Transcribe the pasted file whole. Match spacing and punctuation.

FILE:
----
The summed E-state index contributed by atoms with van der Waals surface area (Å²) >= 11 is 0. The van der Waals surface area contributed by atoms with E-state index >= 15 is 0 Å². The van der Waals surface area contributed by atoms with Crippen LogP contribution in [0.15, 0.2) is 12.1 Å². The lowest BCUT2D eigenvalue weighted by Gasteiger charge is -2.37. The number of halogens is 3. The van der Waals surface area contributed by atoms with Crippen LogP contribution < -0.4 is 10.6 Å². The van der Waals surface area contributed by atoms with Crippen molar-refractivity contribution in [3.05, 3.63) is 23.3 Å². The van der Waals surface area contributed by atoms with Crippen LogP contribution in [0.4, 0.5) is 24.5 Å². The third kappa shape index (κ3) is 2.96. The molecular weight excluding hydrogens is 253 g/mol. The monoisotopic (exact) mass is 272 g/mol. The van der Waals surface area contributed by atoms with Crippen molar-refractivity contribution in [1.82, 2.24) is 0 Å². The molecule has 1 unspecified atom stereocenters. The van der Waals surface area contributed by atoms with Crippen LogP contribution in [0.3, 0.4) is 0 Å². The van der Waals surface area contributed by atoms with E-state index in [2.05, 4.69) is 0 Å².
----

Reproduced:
The summed E-state index contributed by atoms with van der Waals surface area (Å²) >= 11 is 0. The van der Waals surface area contributed by atoms with E-state index >= 15 is 0 Å². The van der Waals surface area contributed by atoms with Crippen LogP contribution in [0.15, 0.2) is 12.1 Å². The lowest BCUT2D eigenvalue weighted by Gasteiger charge is -2.37. The number of halogens is 3. The van der Waals surface area contributed by atoms with Crippen LogP contribution < -0.4 is 10.6 Å². The van der Waals surface area contributed by atoms with Crippen molar-refractivity contribution in [3.05, 3.63) is 23.3 Å². The van der Waals surface area contributed by atoms with Crippen LogP contribution in [0.4, 0.5) is 24.5 Å². The third kappa shape index (κ3) is 2.96. The molecular weight excluding hydrogens is 253 g/mol. The monoisotopic (exact) mass is 272 g/mol. The van der Waals surface area contributed by atoms with Crippen molar-refractivity contribution in [1.82, 2.24) is 0 Å². The molecule has 1 unspecified atom stereocenters. The van der Waals surface area contributed by atoms with Crippen LogP contribution in [0.3, 0.4) is 0 Å². The van der Waals surface area contributed by atoms with E-state index in [2.05, 4.69) is 0 Å².